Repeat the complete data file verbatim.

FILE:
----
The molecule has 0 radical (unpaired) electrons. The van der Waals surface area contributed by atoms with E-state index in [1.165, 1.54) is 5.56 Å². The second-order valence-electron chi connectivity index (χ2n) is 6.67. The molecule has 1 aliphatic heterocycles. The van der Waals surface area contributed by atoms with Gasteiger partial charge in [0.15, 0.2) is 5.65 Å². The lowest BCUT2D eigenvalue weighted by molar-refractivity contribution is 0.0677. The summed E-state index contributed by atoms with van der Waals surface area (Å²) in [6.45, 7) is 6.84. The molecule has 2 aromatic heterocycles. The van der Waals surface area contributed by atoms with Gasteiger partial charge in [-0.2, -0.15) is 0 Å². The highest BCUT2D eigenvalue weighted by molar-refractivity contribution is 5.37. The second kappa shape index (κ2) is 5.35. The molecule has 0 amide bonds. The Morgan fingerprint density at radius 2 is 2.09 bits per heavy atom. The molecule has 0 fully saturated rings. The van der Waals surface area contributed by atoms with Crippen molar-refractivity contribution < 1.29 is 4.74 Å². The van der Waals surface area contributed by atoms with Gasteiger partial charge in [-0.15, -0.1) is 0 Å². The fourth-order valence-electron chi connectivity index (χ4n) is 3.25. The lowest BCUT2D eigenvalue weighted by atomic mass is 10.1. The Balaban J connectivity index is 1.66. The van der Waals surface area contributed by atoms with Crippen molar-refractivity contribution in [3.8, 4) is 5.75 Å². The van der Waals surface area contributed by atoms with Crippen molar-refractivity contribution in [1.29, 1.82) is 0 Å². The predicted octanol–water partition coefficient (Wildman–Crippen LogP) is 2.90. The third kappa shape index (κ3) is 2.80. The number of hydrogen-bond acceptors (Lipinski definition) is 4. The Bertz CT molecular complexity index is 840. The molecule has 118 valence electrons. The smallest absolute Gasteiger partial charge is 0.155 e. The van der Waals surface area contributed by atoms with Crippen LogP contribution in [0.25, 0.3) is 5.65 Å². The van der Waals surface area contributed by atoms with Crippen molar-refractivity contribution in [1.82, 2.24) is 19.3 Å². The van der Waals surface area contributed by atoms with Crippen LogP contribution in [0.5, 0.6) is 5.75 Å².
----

The molecule has 0 radical (unpaired) electrons. The van der Waals surface area contributed by atoms with E-state index in [1.165, 1.54) is 5.56 Å². The second-order valence-electron chi connectivity index (χ2n) is 6.67. The molecule has 1 aliphatic heterocycles. The van der Waals surface area contributed by atoms with Gasteiger partial charge in [0.15, 0.2) is 5.65 Å². The lowest BCUT2D eigenvalue weighted by molar-refractivity contribution is 0.0677. The summed E-state index contributed by atoms with van der Waals surface area (Å²) in [6.45, 7) is 6.84. The molecule has 2 aromatic heterocycles. The van der Waals surface area contributed by atoms with Gasteiger partial charge in [-0.2, -0.15) is 0 Å². The highest BCUT2D eigenvalue weighted by molar-refractivity contribution is 5.37. The second kappa shape index (κ2) is 5.35. The molecule has 0 amide bonds. The Morgan fingerprint density at radius 2 is 2.09 bits per heavy atom. The molecule has 0 fully saturated rings. The van der Waals surface area contributed by atoms with Crippen molar-refractivity contribution < 1.29 is 4.74 Å². The van der Waals surface area contributed by atoms with Gasteiger partial charge in [-0.15, -0.1) is 0 Å². The fourth-order valence-electron chi connectivity index (χ4n) is 3.25. The lowest BCUT2D eigenvalue weighted by atomic mass is 10.1. The Balaban J connectivity index is 1.66. The van der Waals surface area contributed by atoms with Crippen molar-refractivity contribution in [3.8, 4) is 5.75 Å². The van der Waals surface area contributed by atoms with Crippen molar-refractivity contribution in [1.29, 1.82) is 0 Å². The predicted octanol–water partition coefficient (Wildman–Crippen LogP) is 2.90. The third kappa shape index (κ3) is 2.80. The number of hydrogen-bond acceptors (Lipinski definition) is 4. The Bertz CT molecular complexity index is 840. The molecule has 118 valence electrons. The smallest absolute Gasteiger partial charge is 0.155 e. The van der Waals surface area contributed by atoms with Crippen LogP contribution in [0.25, 0.3) is 5.65 Å². The van der Waals surface area contributed by atoms with Crippen molar-refractivity contribution in [1.82, 2.24) is 19.3 Å². The van der Waals surface area contributed by atoms with Crippen LogP contribution in [0.5, 0.6) is 5.75 Å².